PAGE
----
For the next month, I’m going to partake in #cyberpd – professional development online. One way I’m participating is through an online professional book club. Educators are reading Opening Minds: Using Language to Change Lives by Peter Johnston, blogging about their reading, and sharing their thoughts online through their blogs and through a twitter chat. Today we are posting our blog reflections of chapters 4-6.
Check out My Primary Passion by Jill Fisch for the roundup of reflections today. If you are interested in reading what others had to say about the first three chapters, please see Cathy Mere’s blog, Reflect and Refine for last week’s roundup there.
Here are my thoughts on chapters 4-6:
Chapter 4 is an interesting look at feedback in the classroom. As educators, we give feedback all the time. Some positive, some negative, but it’s pretty constant. On page 36, Johnston made a powerful point, “We have to remember that we are not just giving students feedback; we are also teaching them to provide it.” A classroom is a community. It’s not just about the feedback we provide our students, but it’s also about teaching our students how to provide appropriate feedback to their peers. This is something I would like to work on this coming year, teaching students how to provide feedback. I think for this to be effective, it will begin with laying the foundation at the beginning of the year, creating a classroom community so that children are comfortable to grow together.
Chapter 5 provided a lot of food for thought. The basic gist: our classrooms need to become dialogic and not remain monologic. “A dialogic classroom is one in which there are lots of open questions and extended exchanges among students (my emphasis)” (p. 52). In line with the Common Core, Johnston says that dialogic classrooms are those with multiple interpretations and perspectives. Open ended questions that lead to inquiry are the keys to a dialogic classroom.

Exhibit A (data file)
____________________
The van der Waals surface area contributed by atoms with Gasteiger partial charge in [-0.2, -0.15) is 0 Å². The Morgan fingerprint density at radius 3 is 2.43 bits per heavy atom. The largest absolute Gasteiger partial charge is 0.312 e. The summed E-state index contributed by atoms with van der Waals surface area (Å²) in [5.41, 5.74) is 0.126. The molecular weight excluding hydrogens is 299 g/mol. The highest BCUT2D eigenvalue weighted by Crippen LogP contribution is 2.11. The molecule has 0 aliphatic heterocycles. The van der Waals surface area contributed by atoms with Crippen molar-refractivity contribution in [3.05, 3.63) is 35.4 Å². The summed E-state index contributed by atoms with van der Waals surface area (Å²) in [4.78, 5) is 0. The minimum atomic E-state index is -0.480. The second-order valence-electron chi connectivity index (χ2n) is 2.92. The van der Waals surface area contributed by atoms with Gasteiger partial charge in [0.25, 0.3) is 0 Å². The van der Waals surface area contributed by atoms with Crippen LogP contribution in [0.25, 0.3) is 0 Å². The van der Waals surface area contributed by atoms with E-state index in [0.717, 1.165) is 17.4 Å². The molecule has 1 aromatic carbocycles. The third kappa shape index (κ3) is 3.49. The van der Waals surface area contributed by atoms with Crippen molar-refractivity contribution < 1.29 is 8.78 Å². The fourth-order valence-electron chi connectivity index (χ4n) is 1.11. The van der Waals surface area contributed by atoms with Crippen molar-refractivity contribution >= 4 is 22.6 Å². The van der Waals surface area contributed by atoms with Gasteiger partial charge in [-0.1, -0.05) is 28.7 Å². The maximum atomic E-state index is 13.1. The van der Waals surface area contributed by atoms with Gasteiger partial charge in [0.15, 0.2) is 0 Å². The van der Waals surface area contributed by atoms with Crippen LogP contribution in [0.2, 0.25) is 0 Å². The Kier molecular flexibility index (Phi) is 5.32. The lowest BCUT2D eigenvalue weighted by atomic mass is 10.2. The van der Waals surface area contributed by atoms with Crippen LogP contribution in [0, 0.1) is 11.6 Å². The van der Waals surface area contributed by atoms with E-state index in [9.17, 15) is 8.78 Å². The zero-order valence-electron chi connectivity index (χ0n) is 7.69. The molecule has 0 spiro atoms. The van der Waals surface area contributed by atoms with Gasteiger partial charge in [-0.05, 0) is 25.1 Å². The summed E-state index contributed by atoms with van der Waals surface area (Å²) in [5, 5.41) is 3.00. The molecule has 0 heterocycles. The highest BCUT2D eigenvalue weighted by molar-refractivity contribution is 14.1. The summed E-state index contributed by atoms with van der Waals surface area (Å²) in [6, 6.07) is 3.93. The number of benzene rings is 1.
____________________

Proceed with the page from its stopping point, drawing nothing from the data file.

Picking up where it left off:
My favorite quote from this chapter was, “ …Books are not merely to entertain or to teach kids to figure out words or even to learn things from. They are tools for growing minds” (p. 56). This particular section has made me re-think some of my read alouds as well. I normally use read alouds to model strategy instruction, craft, etc. The read aloud takes on a different role in a dialogic. The read aloud “is not the central feature of the activity” (pg. 57). I think using read alouds to build a dialogic classroom and to guide students into a dynamic mindset will be helpful and engaging.
Chapter 6 delves into social imagination. “Learning is fundamentally social. Social development is the foundation for intellectual, emotional, and physical health, even in adulthood” (p. 67). Johnston goes on to explain mind reading and social reasoning. In order for children to develop social reasoning, they must actively construct their own representations of people’s thinking.
A powerful quote for me was, “Critical literacy requires imagining others’ intentions, adopting multiple perspectives, and imagining social arrangements that don’t yet exist” (p. 73), thus leading me back to the standards of the Common Core. The goal of the Common Core is to make critical literacy front and center and I think that the components of Opening Minds will really help to build that critical literacy.
- Create a plan to guide students to provide feedback to each other from the beginning of the year.
- Compile read alouds that will become “tools for the growing mind.”
- Create a plan to help students develop social reasoning.
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